Adirondack Watershed Institute, partners explore support options as EPA cuts funding
By Zachary Matson
The federal Environmental Protection Agency starting this fall will no longer fund the Adirondack Park’s longest-running lake monitoring program, which for decades has tracked the region’s gradual recovery from acid rain in over 50 lakes.
EPA notified state officials late last year that effective Sept. 30 the agency will withdraw funding that supported the monitoring program’s lab analysis at the United States Geological Survey New York Water Science Center in Troy.
The federal government is also pulling back support for similar long term monitoring projects in other Northeastern states as lakes rebound from the specific effects of acid deposition, a problem that has lessened since regulatory controls were implemented at Midwest manufacturing plants.
Adirondack water researchers and advocates, though, have long relied on the monitoring program’s data to study acid rain and other emerging threats, such as climate change and oxygen loss.
The dataset has also been used to strengthen controls on polluting industries.
The funding cut has raised concern among researchers and advocates that an important surveillance project will be diminished if it cannot be maintained going forward. Scientists plotting a major survey of hundreds of Adirondack lakes rely on that data as do scientists studying issues unrelated to acid rain.
The New York State Energy Research and Development Authority administers the program, pitching in around $100,000 a year to fund field staff to collect samples, including at some remote sites. NYSERDA last February started a new five-year contract with the Adirondack Watershed Institute at Paul Smith’s College and in a recent statement committed to continuing its funding through December 2027.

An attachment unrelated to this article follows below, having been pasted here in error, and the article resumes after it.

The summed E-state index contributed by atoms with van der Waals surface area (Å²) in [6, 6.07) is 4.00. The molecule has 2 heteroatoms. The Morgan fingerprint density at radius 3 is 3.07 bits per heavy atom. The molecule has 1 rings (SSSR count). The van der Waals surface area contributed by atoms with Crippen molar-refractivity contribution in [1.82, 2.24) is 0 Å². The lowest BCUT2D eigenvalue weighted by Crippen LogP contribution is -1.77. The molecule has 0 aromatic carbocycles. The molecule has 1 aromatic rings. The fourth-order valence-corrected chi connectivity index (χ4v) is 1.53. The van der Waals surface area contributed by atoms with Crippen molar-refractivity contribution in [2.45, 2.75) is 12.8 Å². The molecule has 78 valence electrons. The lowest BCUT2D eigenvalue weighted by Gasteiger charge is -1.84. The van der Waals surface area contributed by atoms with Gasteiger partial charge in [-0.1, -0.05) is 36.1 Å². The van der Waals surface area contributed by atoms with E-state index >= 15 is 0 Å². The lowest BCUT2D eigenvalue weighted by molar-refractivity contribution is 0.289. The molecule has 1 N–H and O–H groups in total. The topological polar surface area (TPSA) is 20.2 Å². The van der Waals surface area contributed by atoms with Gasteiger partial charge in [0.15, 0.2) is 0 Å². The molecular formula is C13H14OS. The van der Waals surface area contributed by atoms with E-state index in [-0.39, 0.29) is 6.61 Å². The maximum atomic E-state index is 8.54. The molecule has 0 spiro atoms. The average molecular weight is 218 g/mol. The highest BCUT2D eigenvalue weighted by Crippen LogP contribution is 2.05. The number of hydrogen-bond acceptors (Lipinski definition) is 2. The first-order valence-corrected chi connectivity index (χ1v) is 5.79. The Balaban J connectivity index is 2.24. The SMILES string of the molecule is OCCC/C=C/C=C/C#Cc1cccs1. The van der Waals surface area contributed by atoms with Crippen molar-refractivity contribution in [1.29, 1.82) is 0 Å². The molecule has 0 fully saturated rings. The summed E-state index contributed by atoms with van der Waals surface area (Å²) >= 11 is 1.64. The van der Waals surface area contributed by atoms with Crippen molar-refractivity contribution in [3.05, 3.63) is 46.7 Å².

State officials and AWI’s lead scientist on the project in recent weeks said they were looking into how to continue the monitoring project over coming years without the federal money.
“Everyone that is involved in the program is currently thinking about the options on the table,” said Brendan Wiltse, lead research scientist at AWI. “We have known about this for a very short time and we have basically this full year to figure out how to move the program forward.”
Wiltse said AWI was exploring whether it could do the lab analysis, find another lab and or come up with other funding sources. An advisory committee of representatives from major research institutions working on Adirondack water issues is also involved in the planning.
None of the government agencies clarified the size of the funding cut.
A USGS spokesperson said the cuts “represent a significant loss in funding for our water quality laboratory” in Troy but noted the lab gets money elsewhere.
An EPA spokesperson suggested that since acid rain work has been accomplished, it is not making the study a priority. In a statement the representative cited major reductions in sulfur dioxide and nitrogen oxide emissions, the key sources of acid deposition in the Adirondacks, and noted the agency has “no expectation of deposition increasing in the future.”
“EPA’s [long term monitoring] program has been a successful collaboration between EPA, state, universities, and other federal agencies to understand the ecological response and recovery from acid rain in lakes and streams across the mid-Atlantic and northeastern U.S.,” according to the statement.
Separately, NYSERDA has two contracts totaling around $1.2 million with USGS to conduct Adirondack stream monitoring. A USGS spokesperson said the EPA funding cut would not affect that project.
Adirondack Council John Sheehan said the monitoring program has absorbed funding cuts in the past but the EPA has never signaled its plan to abandon the long term monitoring efforts.
“That’s a very bad step for the Adirondacks,” Sheehan said.
Top photo: Both Avalanche Lake and Lake Colden in the High Peaks have been a part of the region’s longest-running lake monitoring programs.